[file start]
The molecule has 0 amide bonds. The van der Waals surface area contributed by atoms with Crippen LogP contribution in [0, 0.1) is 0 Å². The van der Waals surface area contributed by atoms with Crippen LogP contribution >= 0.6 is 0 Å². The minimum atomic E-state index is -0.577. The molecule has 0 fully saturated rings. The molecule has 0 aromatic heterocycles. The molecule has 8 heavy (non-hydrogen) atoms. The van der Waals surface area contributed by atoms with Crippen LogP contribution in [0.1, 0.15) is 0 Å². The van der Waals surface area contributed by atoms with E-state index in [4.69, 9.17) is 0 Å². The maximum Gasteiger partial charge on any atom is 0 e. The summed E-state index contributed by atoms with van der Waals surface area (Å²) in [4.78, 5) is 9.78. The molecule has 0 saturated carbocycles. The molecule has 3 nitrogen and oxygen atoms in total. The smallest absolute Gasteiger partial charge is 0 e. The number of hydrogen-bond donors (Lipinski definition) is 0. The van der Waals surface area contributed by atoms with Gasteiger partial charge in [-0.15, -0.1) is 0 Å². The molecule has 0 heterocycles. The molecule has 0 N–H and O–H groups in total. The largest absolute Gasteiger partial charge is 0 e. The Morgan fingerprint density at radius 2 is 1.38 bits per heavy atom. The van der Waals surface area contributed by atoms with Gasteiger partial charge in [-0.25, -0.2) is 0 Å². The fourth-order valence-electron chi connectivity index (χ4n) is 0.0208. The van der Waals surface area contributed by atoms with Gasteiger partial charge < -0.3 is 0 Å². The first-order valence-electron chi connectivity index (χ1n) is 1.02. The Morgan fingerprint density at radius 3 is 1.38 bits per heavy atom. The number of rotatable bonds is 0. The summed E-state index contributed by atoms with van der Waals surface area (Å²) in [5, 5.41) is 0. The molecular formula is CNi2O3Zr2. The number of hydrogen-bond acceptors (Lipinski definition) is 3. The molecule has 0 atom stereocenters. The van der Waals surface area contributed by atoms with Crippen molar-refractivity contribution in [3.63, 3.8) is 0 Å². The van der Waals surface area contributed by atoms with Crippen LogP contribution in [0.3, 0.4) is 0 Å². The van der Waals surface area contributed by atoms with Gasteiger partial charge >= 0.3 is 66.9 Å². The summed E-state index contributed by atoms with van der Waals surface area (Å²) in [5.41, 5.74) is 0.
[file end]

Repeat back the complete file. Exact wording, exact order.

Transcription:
The molecule has 0 amide bonds. The van der Waals surface area contributed by atoms with Crippen LogP contribution in [0, 0.1) is 0 Å². The van der Waals surface area contributed by atoms with Crippen LogP contribution >= 0.6 is 0 Å². The minimum atomic E-state index is -0.577. The molecule has 0 fully saturated rings. The molecule has 0 aromatic heterocycles. The molecule has 8 heavy (non-hydrogen) atoms. The van der Waals surface area contributed by atoms with Crippen LogP contribution in [0.1, 0.15) is 0 Å². The van der Waals surface area contributed by atoms with E-state index in [4.69, 9.17) is 0 Å². The maximum Gasteiger partial charge on any atom is 0 e. The summed E-state index contributed by atoms with van der Waals surface area (Å²) in [4.78, 5) is 9.78. The molecule has 0 saturated carbocycles. The molecule has 3 nitrogen and oxygen atoms in total. The smallest absolute Gasteiger partial charge is 0 e. The number of hydrogen-bond donors (Lipinski definition) is 0. The van der Waals surface area contributed by atoms with Gasteiger partial charge in [-0.15, -0.1) is 0 Å². The molecule has 0 heterocycles. The molecule has 0 N–H and O–H groups in total. The largest absolute Gasteiger partial charge is 0 e. The Morgan fingerprint density at radius 2 is 1.38 bits per heavy atom. The van der Waals surface area contributed by atoms with Gasteiger partial charge in [-0.25, -0.2) is 0 Å². The fourth-order valence-electron chi connectivity index (χ4n) is 0.0208. The van der Waals surface area contributed by atoms with Gasteiger partial charge < -0.3 is 0 Å². The first-order valence-electron chi connectivity index (χ1n) is 1.02. The Morgan fingerprint density at radius 3 is 1.38 bits per heavy atom. The number of rotatable bonds is 0. The summed E-state index contributed by atoms with van der Waals surface area (Å²) in [5, 5.41) is 0. The molecular formula is CNi2O3Zr2. The number of hydrogen-bond acceptors (Lipinski definition) is 3. The molecule has 0 atom stereocenters. The van der Waals surface area contributed by atoms with Crippen molar-refractivity contribution in [3.63, 3.8) is 0 Å². The van der Waals surface area contributed by atoms with Crippen LogP contribution in [0.3, 0.4) is 0 Å². The van der Waals surface area contributed by atoms with Gasteiger partial charge >= 0.3 is 66.9 Å². The summed E-state index contributed by atoms with van der Waals surface area (Å²) in [5.41, 5.74) is 0.